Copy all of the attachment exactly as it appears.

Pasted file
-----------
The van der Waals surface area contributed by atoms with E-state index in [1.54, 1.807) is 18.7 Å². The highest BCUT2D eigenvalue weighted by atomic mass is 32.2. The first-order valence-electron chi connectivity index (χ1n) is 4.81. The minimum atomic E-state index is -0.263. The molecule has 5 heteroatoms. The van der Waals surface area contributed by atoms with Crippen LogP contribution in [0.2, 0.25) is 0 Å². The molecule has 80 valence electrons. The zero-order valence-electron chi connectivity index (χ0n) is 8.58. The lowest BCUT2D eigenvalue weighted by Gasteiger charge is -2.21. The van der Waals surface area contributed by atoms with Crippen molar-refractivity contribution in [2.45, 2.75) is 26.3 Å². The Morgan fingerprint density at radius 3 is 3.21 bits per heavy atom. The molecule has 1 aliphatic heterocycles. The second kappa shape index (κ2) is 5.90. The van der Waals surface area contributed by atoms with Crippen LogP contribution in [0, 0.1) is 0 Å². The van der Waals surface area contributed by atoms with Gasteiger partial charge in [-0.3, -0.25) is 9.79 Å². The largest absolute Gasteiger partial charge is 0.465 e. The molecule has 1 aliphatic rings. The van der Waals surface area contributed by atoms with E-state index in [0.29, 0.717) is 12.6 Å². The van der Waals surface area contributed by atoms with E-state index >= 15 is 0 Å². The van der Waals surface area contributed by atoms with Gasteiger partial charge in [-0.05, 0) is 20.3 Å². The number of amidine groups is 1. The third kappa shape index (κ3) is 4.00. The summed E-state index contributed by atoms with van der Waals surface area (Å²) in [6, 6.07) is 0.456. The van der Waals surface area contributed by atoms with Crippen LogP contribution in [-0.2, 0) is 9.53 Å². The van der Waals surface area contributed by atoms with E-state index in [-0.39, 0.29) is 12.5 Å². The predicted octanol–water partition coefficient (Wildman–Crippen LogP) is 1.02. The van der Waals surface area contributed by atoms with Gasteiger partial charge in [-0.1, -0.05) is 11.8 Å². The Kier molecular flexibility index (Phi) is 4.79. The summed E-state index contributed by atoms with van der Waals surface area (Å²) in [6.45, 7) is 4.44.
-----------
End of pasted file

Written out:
The van der Waals surface area contributed by atoms with E-state index in [1.54, 1.807) is 18.7 Å². The highest BCUT2D eigenvalue weighted by atomic mass is 32.2. The first-order valence-electron chi connectivity index (χ1n) is 4.81. The minimum atomic E-state index is -0.263. The molecule has 5 heteroatoms. The van der Waals surface area contributed by atoms with Crippen LogP contribution in [0.2, 0.25) is 0 Å². The molecule has 80 valence electrons. The zero-order valence-electron chi connectivity index (χ0n) is 8.58. The lowest BCUT2D eigenvalue weighted by Gasteiger charge is -2.21. The van der Waals surface area contributed by atoms with Crippen molar-refractivity contribution in [2.45, 2.75) is 26.3 Å². The Morgan fingerprint density at radius 3 is 3.21 bits per heavy atom. The molecule has 1 aliphatic heterocycles. The second kappa shape index (κ2) is 5.90. The van der Waals surface area contributed by atoms with Crippen LogP contribution in [0, 0.1) is 0 Å². The van der Waals surface area contributed by atoms with Gasteiger partial charge in [-0.3, -0.25) is 9.79 Å². The largest absolute Gasteiger partial charge is 0.465 e. The molecule has 1 aliphatic rings. The van der Waals surface area contributed by atoms with E-state index in [0.29, 0.717) is 12.6 Å². The van der Waals surface area contributed by atoms with E-state index >= 15 is 0 Å². The van der Waals surface area contributed by atoms with Gasteiger partial charge in [-0.05, 0) is 20.3 Å². The number of amidine groups is 1. The third kappa shape index (κ3) is 4.00. The summed E-state index contributed by atoms with van der Waals surface area (Å²) in [6, 6.07) is 0.456. The van der Waals surface area contributed by atoms with Crippen LogP contribution in [-0.2, 0) is 9.53 Å². The van der Waals surface area contributed by atoms with E-state index in [-0.39, 0.29) is 12.5 Å². The predicted octanol–water partition coefficient (Wildman–Crippen LogP) is 1.02. The van der Waals surface area contributed by atoms with Gasteiger partial charge in [-0.1, -0.05) is 11.8 Å². The Kier molecular flexibility index (Phi) is 4.79. The summed E-state index contributed by atoms with van der Waals surface area (Å²) in [6.45, 7) is 4.44.